# Capacity of a set

In mathematics, the capacity of a set in Euclidean space is a measure of that set's "size". Unlike, say, Lebesgue measure, which measures a set's volume or physical extent, capacity is a mathematical analogue of a set's ability to hold electrical charge. More precisely, it is the capacitance of the set: the total charge a set can hold while maintaining a given potential energy. The potential energy is computed with respect to an idealized ground at infinity for the harmonic or Newtonian capacity, and with respect to a surface for the condenser capacity.

## Historical note

The notion of capacity of a set and of "capacitable" set was introduced by Gustave Choquet in 1950: for a detailed account, see reference Template:Harv.

## Definitions

### Condenser capacity

Let Σ be a closed, smooth, (n − 1)-dimensional hypersurface in n-dimensional Euclidean space ℝn, n ≥ 3; K will denote the n-dimensional compact (i.e., closed and bounded) set of which Σ is the boundary. Let S be another (n − 1)-dimensional hypersurface that encloses Σ: in reference to its origins in electromagnetism, the pair (Σ, S) is known as a condenser. The condenser capacity of Σ relative to S, denoted C(Σ, S) or cap(Σ, S), is given by the surface integral

${\displaystyle C(\Sigma ,S)=-{\frac {1}{(n-2)\sigma _{n}}}\int _{S'}{\frac {\partial u}{\partial \nu }}\,{\mathrm {d} }\sigma ',}$

where:

${\displaystyle {\frac {\partial u}{\partial \nu }}(x)=\nabla u(x)\cdot \nu (x)}$
is the normal derivative of u across S′; and
• σn = 2πn⁄2 ⁄ Γ(n ⁄ 2) is the surface area of the unit sphere in ℝn.

C(Σ, S) can be equivalently defined by the volume integral

${\displaystyle C(\Sigma ,S)={\frac {1}{(n-2)\sigma _{n}}}\int _{D}|\nabla u|^{2}{\mathrm {d} }x.}$

The condenser capacity also has a variational characterization: C(Σ, S) is the infimum of the Dirichlet's energy functional

${\displaystyle I[v]={\frac {1}{(n-2)\sigma _{n}}}\int _{D}|\nabla v|^{2}{\mathrm {d} }x}$

over all continuously-differentiable functions v on D with v(x) = 1 on Σ and v(x) = 0 on S.

### Harmonic/Newtonian capacity

Heuristically, the harmonic capacity of K, the region bounded by Σ, can be found by taking the condenser capacity of Σ with respect to infinity. More precisely, let u be the harmonic function in the complement of K satisfying u = 1 on Σ and u(x) → 0 as x → ∞. Thus u is the Newtonian potential of the simple layer Σ. Then the harmonic capacity (also known as the Newtonian capacity) of K, denoted C(K) or cap(K), is then defined by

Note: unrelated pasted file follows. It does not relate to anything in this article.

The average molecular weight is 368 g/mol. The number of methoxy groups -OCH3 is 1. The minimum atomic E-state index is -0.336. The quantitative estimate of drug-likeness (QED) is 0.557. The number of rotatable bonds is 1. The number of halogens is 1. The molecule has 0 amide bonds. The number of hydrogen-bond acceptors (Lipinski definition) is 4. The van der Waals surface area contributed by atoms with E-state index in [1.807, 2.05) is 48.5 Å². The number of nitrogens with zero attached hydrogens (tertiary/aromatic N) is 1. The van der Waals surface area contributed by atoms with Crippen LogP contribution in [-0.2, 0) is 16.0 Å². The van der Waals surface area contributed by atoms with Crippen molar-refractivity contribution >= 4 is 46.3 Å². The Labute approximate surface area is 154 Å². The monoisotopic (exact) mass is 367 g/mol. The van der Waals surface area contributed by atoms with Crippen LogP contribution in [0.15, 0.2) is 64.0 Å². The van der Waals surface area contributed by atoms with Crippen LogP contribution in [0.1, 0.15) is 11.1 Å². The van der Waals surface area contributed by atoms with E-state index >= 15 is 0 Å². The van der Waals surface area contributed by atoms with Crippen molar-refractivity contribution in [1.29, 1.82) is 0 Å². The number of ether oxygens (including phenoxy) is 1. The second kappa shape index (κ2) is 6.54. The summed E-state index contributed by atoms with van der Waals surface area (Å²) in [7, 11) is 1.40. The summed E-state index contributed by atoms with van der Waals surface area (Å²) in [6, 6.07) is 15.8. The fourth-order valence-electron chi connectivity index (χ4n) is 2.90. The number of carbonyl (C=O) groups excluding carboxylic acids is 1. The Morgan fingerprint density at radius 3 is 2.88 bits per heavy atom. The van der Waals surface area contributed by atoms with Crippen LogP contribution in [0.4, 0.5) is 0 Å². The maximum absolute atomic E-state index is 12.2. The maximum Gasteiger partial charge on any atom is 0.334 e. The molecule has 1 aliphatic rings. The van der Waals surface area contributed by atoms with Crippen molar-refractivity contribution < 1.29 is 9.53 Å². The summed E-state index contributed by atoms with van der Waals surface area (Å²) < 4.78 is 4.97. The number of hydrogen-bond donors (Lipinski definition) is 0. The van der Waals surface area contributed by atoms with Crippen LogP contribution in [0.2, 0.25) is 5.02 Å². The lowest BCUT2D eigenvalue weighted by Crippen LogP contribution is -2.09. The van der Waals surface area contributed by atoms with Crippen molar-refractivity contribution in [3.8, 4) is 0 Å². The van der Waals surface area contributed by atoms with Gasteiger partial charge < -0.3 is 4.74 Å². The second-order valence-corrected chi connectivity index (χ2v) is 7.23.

${\displaystyle C(K)=\int _{{\mathbb {R} }^{n}\setminus K}|\nabla u|^{2}{\mathrm {d} }x.}$

If S is a rectifiable hypersurface completely enclosing K, then the harmonic capacity can be equivalently rewritten as the integral over S of the outward normal derivative of u:

${\displaystyle C(K)=\int _{S}{\frac {\partial u}{\partial \nu }}\,{\mathrm {d} }\sigma .}$

The harmonic capacity can also be understood as a limit of the condenser capacity. To wit, let Sr denote the sphere of radius r about the origin in ℝn. Since K is bounded, for sufficiently large r, Sr will enclose K and (Σ, Sr) will form a condenser pair. The harmonic capacity is then the limit as r tends to infinity:

${\displaystyle C(K)=\lim _{r\to \infty }C(\Sigma ,S_{r}).}$

The harmonic capacity is a mathematically abstract version of the electrostatic capacity of the conductor K and is always non-negative and finite: 0 ≤ C(K) < +∞.

## Generalizations

The characterization of the capacity of a set as the minimum of an energy functional achieving particular boundary values, given above, can be extended to other energy functionals in the calculus of variations.

### Divergence form elliptic operators

Solutions to a uniformly elliptic partial differential equation with divergence form

${\displaystyle \nabla \cdot (A\nabla u)=0}$

are minimizers of the associated energy functional

${\displaystyle I[u]=\int _{D}(\nabla u)^{T}A(\nabla u)\,\mathrm {d} x}$

subject to appropriate boundary conditions.

The capacity of a set E with respect to a domain D containing E is defined as the infimum of the energy over all continuously-differentiable functions v on D with v(x) = 1 on E; and v(x) = 0 on the boundary of D.

The minimum energy is achieved by a function known as the capacitary potential of E with respect to D, and it solves the obstacle problem on D with the obstacle function provided by the indicator function of E. The capacitary potential is alternately characterized as the unique solution of the equation with the appropriate boundary conditions.

## References

• {{#invoke:citation/CS1|citation

|CitationClass=citation }}. The second edition of these lecture notes, revised and enlarged with the help of S. Ramaswamy, re–typeset, proof read once and freely available for download.

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|CitationClass=citation }}, available from Gallica. A historical account of the development of capacity theory by its founder and one of the main contributors; an English translation of the title reads: "The birth of capacity theory: reflections on a personal experience".

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